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Darwin Correspondence Project

To J. D. Hooker   23 November [1856]1

Down Bromley Kent

Nov. 23d

My dear Hooker

I fear I shall weary you with letters; but do not answer this, for in truth & without flattery, I so value your letters, that after a heavy batch, as of late, I feel that I have been extravagant & have drawn too much money & shall therefore have to stint myself on another occasion.—

When I sent my M.S. I felt strongly that some preliminary questions on causes of variation ought to have been sent you. Whether I am right or wrong in these points is quite a separate question, but the conclusion which I have come to, quite independently of geographical distribution, is that external conditions (to which naturalists so often appeal) do by themselves very little. How much they do is the point of all others on which I feel myself very weak.— I judge from facts of variation under domestication, & I may yet get more light. But at present, after drawing up a rough copy on this subject, my conclusion is that external conditions do extremely little, except in causing mere variability. This mere variability, (causing the child not closely to resemble its parent) I look at as very different from the formation of a marked variety or new species.— (No doubt the variability is governed by laws, some of which I am endeavouring very obscurely to trace).— The formation of a strong variety or species, I look at as almost wholly due to the selection of what may be incorrectly called chance variations or variability. This power of selection stands in the most direct relation to time, & in state of nature can be only excessively slow.— Again the slight differences selected, by which a race or species is at last formed, stands, as I think can be shown (even with plants & obviously with animals) in far more important relation to its associates than to external conditions.— Therefore, according to my principles, whether right or wrong, I cannot agree with your proposition that Time + altered conditions + altered associates are “convertible terms”. I look at first & last as far more important;—time being important only so far as giving scope to selection.— God knows, whether you will perceive at what I am driving.— I shall have to discuss & think more about your difficulty of the temperate & sub-arctic forms in S. hemisphere, than I have yet done.— But I am inclined to think I am right (if my general principles are right) that there would be little tendency to the formation of a new species, during the period of migration, whether shorter or longer; though considerable variability may have supervened.—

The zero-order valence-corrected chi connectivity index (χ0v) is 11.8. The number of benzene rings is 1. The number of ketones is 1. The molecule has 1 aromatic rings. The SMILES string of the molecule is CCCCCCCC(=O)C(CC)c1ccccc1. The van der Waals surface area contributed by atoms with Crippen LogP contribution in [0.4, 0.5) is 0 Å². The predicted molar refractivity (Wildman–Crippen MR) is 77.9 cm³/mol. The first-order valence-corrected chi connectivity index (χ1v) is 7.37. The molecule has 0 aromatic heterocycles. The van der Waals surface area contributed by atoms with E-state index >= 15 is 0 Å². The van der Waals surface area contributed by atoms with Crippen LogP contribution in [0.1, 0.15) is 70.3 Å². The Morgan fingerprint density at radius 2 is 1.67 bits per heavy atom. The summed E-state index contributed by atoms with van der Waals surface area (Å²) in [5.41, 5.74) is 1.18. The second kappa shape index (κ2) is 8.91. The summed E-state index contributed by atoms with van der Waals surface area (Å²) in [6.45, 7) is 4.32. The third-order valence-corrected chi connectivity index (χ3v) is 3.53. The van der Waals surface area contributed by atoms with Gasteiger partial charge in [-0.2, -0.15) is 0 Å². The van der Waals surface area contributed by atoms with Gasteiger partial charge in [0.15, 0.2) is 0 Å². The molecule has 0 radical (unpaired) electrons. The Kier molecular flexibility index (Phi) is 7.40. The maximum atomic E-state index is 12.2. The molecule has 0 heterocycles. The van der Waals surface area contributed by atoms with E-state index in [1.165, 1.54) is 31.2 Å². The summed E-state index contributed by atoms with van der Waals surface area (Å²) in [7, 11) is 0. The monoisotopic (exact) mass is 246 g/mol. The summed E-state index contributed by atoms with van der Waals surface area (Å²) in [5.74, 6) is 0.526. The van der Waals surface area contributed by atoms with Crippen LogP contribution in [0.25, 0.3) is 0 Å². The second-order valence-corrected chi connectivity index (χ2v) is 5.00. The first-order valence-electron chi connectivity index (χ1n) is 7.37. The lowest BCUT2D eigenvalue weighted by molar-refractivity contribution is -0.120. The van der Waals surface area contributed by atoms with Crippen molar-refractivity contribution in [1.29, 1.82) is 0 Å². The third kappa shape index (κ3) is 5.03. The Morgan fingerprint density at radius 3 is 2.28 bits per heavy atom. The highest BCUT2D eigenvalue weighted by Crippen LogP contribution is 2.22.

I will think whether to send notice to Linn. Journal about Owl seed; I almost doubt whether worth it.— Thanks for answer about Raspberry seeds.—2 Where the Deuce can the Birds now get so many from? I have now found 9 kinds in Dung.—

I always thought from beginning to end, that D. C. had not done you justice; & independently of justice, that he was a goose not more to have used your materials3

Adios | My dear Hooker | Your’s | C. Darwin


Dated by CD’s reference to his manuscript on geographical distribution (see letter from J. D. Hooker, 9 November 1856).
CD refers to A. de Candolle 1855.


Candolle, Alphonse de. 1855. Géographie botanique raisonnée ou exposition des faits principaux et des lois concernant la distribution géographique des plantes de l’époque actuelle. 2 vols. Paris: Victor Mason. Geneva: J. Kessmann.


CD, attempting to clarify debate, states more of his position. External conditions cause "mere variability". Formation of species due to selection. Relation of an organism to its associates far more important than external conditions.

Letter details

Letter no.
Charles Robert Darwin
Joseph Dalton Hooker
Sent from
Source of text
DAR 114: 184
Physical description
ALS 6pp

Please cite as

Darwin Correspondence Project, “Letter no. 1997,” accessed on 28 February 2024,

Also published in The Correspondence of Charles Darwin, vol. 6